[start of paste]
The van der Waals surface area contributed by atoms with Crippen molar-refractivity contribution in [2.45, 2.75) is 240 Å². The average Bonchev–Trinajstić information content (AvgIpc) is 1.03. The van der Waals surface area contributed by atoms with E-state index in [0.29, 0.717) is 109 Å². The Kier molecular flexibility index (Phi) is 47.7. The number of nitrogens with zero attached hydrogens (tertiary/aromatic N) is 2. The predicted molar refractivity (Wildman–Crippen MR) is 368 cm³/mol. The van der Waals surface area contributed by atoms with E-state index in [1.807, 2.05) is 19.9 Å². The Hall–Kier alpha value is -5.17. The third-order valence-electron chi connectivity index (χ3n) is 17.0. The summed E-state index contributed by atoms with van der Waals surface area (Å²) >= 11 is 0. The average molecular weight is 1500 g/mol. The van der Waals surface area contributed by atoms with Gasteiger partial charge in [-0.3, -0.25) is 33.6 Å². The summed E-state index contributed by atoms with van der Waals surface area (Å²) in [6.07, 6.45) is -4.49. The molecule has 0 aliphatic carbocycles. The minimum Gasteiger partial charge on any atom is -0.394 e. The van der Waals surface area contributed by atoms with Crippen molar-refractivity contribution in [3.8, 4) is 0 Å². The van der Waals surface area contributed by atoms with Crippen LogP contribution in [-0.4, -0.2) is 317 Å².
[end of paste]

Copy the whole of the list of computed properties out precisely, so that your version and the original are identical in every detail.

The van der Waals surface area contributed by atoms with Crippen molar-refractivity contribution in [2.45, 2.75) is 240 Å². The average Bonchev–Trinajstić information content (AvgIpc) is 1.03. The van der Waals surface area contributed by atoms with E-state index in [0.29, 0.717) is 109 Å². The Kier molecular flexibility index (Phi) is 47.7. The number of nitrogens with zero attached hydrogens (tertiary/aromatic N) is 2. The predicted molar refractivity (Wildman–Crippen MR) is 368 cm³/mol. The van der Waals surface area contributed by atoms with E-state index in [1.807, 2.05) is 19.9 Å². The Hall–Kier alpha value is -5.17. The third-order valence-electron chi connectivity index (χ3n) is 17.0. The summed E-state index contributed by atoms with van der Waals surface area (Å²) >= 11 is 0. The average molecular weight is 1500 g/mol. The van der Waals surface area contributed by atoms with Gasteiger partial charge in [-0.3, -0.25) is 33.6 Å². The summed E-state index contributed by atoms with van der Waals surface area (Å²) in [6.07, 6.45) is -4.49. The molecule has 0 aliphatic carbocycles. The minimum Gasteiger partial charge on any atom is -0.394 e. The van der Waals surface area contributed by atoms with Crippen molar-refractivity contribution in [3.8, 4) is 0 Å². The van der Waals surface area contributed by atoms with Crippen LogP contribution in [-0.4, -0.2) is 317 Å².